Fortunately, S&D is incredibly useful, even if not strictly true.
I would argue the EMH is truer that the S&D model. And by EMH I am actually only talking about the assumption that asset price deviations from trend are essentially unforecastable. Specific versions such as the CAPM may be flawed in other ways. However I believe the random walk model is truer than S&D, and also quite useful. But how can we test the EMH?
Many academics look for "anomalies." This is asking both too much and too little. Contrary to widespread belief, the EMH does not claim that a search of 20 million statistical patterns would fail to identify 1 million anomalies that show non-random price movements at the 5% level, or 200,000 at the 1% level. On the other hand, I'd also argue that it's asking too much of academics to suggest they need to find get-rich-schemes that violate the EMH, it should be enough to prove that at least someone has done so (say Warren Buffett.)
As an analogy, an economist looking for signs that the most famous secret in alchemy--turning lead into gold--had been discovered should not have to identify the magic formula, but rather merely show that gold prices are behaving in a way consistent with the fact that someone had discovered this sort of chemical process.
Eugene Fama understood that the only meaningful test of the random walk was to look for evidence that others had found anomalies. The initial tests showed no evidence; mutual funds excess returns were serially uncorrelated, whereas they would be correlated if a subset of investors had found the magic formula. Later work with Kenneth French slightly modified that conclusion. There was some evidence of stock picking ability, but too small to overcome the expense ratios of mutual funds. So now the EMH is only approximately true. But since it's a part of economics, we should have known that all along. No economic model is precisely true.
OK, but is it useful? I see three uses:
1. For ordinary investors, it suggests you'd want to stick to indexed funds.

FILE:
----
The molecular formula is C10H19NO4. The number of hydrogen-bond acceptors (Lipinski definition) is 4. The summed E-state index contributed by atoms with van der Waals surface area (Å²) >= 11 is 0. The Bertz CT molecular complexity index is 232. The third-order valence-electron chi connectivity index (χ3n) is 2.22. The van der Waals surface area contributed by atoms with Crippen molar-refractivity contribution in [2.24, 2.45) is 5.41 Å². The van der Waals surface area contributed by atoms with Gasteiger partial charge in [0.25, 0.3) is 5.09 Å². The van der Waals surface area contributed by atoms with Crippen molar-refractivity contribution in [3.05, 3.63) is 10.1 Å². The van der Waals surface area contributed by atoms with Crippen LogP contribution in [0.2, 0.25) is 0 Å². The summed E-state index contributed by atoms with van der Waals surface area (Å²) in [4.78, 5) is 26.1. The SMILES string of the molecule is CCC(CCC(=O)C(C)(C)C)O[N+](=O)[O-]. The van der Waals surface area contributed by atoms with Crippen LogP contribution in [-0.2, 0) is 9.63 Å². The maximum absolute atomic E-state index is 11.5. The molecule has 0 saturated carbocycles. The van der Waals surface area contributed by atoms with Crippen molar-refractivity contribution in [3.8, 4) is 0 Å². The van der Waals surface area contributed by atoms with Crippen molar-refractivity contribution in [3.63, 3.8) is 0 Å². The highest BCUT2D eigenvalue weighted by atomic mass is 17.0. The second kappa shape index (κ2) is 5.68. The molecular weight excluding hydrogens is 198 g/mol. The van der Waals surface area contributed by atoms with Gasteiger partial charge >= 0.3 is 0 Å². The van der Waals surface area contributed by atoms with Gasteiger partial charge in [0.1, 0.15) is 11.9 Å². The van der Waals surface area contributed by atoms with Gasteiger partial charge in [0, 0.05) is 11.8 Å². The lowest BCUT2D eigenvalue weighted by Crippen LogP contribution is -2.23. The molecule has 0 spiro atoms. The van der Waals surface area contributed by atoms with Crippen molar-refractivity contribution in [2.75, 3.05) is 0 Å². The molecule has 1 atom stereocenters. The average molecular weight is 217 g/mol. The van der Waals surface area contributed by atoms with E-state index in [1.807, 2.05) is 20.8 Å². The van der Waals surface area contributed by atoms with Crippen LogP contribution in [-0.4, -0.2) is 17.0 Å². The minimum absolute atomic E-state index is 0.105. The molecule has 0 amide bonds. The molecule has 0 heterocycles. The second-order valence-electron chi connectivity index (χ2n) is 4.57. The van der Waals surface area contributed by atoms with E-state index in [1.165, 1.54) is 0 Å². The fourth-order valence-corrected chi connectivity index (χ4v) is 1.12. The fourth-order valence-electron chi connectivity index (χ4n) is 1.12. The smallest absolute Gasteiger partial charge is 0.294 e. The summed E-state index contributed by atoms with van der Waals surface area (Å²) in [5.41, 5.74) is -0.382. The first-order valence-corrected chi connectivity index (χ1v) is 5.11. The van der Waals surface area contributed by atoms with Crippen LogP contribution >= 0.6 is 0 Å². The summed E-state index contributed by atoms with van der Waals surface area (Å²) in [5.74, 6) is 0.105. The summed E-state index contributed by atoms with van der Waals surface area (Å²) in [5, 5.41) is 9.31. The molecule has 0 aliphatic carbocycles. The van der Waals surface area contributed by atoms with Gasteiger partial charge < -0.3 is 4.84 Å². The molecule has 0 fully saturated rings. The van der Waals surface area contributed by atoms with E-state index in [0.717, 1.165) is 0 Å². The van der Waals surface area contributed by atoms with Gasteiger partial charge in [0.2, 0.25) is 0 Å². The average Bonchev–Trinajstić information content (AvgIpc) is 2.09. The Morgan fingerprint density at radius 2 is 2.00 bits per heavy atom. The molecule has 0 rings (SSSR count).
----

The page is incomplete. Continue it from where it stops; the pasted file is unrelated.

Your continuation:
2. For academics, it suggests that asset prices contain the optimal forecasts, and hence you should use something like TIPS spreads rather than the output of VAR models when trying to identify the optimal forecast of inflation. And you should use the response of asset markets to monetary policy announcements to evaluate the effectiveness of programs like QE, not subsequent movements in the economy.
3. For policymakers, it suggests that central banks and/or bank regulators should not try to identify bubbles. And that central banks should create and subsidize NGDP future markets. And that SEC officials should actually pay attention when whistleblowers bring in evidence that hedge fund returns are inconsistent with the predictions of the EMH (i.e. the Madoff case.)
To conclude, the EMH is a very useful model. It's also more true than the S&D model, as the pricing power of firms in so-called "competitive industries" where S&D is widely applied is actually much greater than the excess returns identified by Fama and French.
From now on any commenter who tells me the EMH is not true, should also tell me whether they think S&D is true, and if so, why it's true."

Saturday, April 12, 2014

What I Have Been Reading

 Europe: The Struggle for Supremacy, 1453 to the Present by Brendan Simms, professor of the History of International Relations at the University of Cambridge.

The author recounts “the story of highly competitive and mutually suspicious monarchies and republics; of empires, revolution, rivalry, unification and utopias”. The idea of a European success story due in the main to the competition between states and nations is not new, as readers of Eric L. Jones’ The European Miracle know since this latter book publication in 1981.